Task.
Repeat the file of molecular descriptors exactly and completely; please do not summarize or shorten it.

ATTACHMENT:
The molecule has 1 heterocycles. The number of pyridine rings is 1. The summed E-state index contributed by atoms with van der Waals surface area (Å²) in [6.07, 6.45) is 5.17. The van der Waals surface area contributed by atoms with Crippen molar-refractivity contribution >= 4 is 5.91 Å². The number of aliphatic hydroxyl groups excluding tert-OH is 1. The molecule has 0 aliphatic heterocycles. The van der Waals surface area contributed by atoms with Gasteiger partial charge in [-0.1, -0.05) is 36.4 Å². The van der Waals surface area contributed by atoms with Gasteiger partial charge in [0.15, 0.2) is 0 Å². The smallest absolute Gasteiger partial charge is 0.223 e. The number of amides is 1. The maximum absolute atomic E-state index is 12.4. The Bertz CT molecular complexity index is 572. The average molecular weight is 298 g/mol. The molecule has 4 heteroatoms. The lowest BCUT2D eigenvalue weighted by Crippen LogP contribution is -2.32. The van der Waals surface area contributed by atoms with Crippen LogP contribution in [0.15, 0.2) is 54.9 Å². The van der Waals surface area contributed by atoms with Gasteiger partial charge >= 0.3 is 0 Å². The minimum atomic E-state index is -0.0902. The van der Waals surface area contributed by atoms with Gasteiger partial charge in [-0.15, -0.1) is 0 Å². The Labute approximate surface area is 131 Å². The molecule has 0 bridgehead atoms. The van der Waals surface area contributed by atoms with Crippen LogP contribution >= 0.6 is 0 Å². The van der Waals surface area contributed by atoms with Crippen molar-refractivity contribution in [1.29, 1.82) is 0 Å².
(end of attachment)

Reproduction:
The molecule has 1 heterocycles. The number of pyridine rings is 1. The summed E-state index contributed by atoms with van der Waals surface area (Å²) in [6.07, 6.45) is 5.17. The van der Waals surface area contributed by atoms with Crippen molar-refractivity contribution >= 4 is 5.91 Å². The number of aliphatic hydroxyl groups excluding tert-OH is 1. The molecule has 0 aliphatic heterocycles. The van der Waals surface area contributed by atoms with Gasteiger partial charge in [-0.1, -0.05) is 36.4 Å². The van der Waals surface area contributed by atoms with Gasteiger partial charge in [0.15, 0.2) is 0 Å². The smallest absolute Gasteiger partial charge is 0.223 e. The number of amides is 1. The maximum absolute atomic E-state index is 12.4. The Bertz CT molecular complexity index is 572. The average molecular weight is 298 g/mol. The molecule has 4 heteroatoms. The lowest BCUT2D eigenvalue weighted by Crippen LogP contribution is -2.32. The van der Waals surface area contributed by atoms with Crippen LogP contribution in [0.15, 0.2) is 54.9 Å². The van der Waals surface area contributed by atoms with Gasteiger partial charge >= 0.3 is 0 Å². The minimum atomic E-state index is -0.0902. The van der Waals surface area contributed by atoms with Gasteiger partial charge in [-0.15, -0.1) is 0 Å². The Labute approximate surface area is 131 Å². The molecule has 0 bridgehead atoms. The van der Waals surface area contributed by atoms with Crippen LogP contribution >= 0.6 is 0 Å². The van der Waals surface area contributed by atoms with Crippen molar-refractivity contribution in [1.29, 1.82) is 0 Å².